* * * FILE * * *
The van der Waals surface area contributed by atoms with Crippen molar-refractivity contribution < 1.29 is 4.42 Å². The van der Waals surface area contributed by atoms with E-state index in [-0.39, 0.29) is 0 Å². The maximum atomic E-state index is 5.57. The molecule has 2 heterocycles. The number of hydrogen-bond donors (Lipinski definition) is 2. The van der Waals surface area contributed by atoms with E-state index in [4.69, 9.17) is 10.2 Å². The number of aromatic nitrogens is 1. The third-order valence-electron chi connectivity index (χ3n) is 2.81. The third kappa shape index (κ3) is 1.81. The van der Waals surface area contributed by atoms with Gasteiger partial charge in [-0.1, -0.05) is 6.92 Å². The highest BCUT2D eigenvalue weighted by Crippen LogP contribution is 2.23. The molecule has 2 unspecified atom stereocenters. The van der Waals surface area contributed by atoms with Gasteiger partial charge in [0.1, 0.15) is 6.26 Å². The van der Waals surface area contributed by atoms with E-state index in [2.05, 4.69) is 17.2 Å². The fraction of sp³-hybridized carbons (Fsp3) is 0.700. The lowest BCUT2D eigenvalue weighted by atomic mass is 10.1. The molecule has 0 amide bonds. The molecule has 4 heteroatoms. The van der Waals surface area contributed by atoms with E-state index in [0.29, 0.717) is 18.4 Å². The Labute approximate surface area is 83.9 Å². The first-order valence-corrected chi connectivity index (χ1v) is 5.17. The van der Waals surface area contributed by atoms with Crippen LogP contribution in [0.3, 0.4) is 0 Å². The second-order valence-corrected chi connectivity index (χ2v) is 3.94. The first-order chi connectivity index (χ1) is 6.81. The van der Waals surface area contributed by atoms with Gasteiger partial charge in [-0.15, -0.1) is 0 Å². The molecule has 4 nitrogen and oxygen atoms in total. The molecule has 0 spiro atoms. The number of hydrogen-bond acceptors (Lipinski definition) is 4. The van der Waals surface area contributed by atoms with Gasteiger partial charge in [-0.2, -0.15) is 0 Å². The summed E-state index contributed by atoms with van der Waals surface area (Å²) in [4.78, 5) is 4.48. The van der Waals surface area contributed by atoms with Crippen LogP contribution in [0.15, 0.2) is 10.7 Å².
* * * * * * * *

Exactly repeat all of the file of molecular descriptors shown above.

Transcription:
The van der Waals surface area contributed by atoms with Crippen molar-refractivity contribution < 1.29 is 4.42 Å². The van der Waals surface area contributed by atoms with E-state index in [-0.39, 0.29) is 0 Å². The maximum atomic E-state index is 5.57. The molecule has 2 heterocycles. The number of hydrogen-bond donors (Lipinski definition) is 2. The van der Waals surface area contributed by atoms with E-state index in [4.69, 9.17) is 10.2 Å². The number of aromatic nitrogens is 1. The third-order valence-electron chi connectivity index (χ3n) is 2.81. The third kappa shape index (κ3) is 1.81. The van der Waals surface area contributed by atoms with Gasteiger partial charge in [-0.1, -0.05) is 6.92 Å². The highest BCUT2D eigenvalue weighted by Crippen LogP contribution is 2.23. The molecule has 2 unspecified atom stereocenters. The van der Waals surface area contributed by atoms with Gasteiger partial charge in [0.1, 0.15) is 6.26 Å². The van der Waals surface area contributed by atoms with E-state index in [2.05, 4.69) is 17.2 Å². The fraction of sp³-hybridized carbons (Fsp3) is 0.700. The lowest BCUT2D eigenvalue weighted by atomic mass is 10.1. The molecule has 0 amide bonds. The molecule has 4 heteroatoms. The van der Waals surface area contributed by atoms with E-state index in [0.29, 0.717) is 18.4 Å². The Labute approximate surface area is 83.9 Å². The first-order valence-corrected chi connectivity index (χ1v) is 5.17. The van der Waals surface area contributed by atoms with Crippen LogP contribution in [0.3, 0.4) is 0 Å². The second-order valence-corrected chi connectivity index (χ2v) is 3.94. The first-order chi connectivity index (χ1) is 6.81. The van der Waals surface area contributed by atoms with Gasteiger partial charge in [-0.15, -0.1) is 0 Å². The molecule has 4 nitrogen and oxygen atoms in total. The molecule has 0 spiro atoms. The number of hydrogen-bond acceptors (Lipinski definition) is 4. The van der Waals surface area contributed by atoms with Gasteiger partial charge in [-0.2, -0.15) is 0 Å². The summed E-state index contributed by atoms with van der Waals surface area (Å²) in [4.78, 5) is 4.48. The van der Waals surface area contributed by atoms with Crippen LogP contribution in [0.15, 0.2) is 10.7 Å².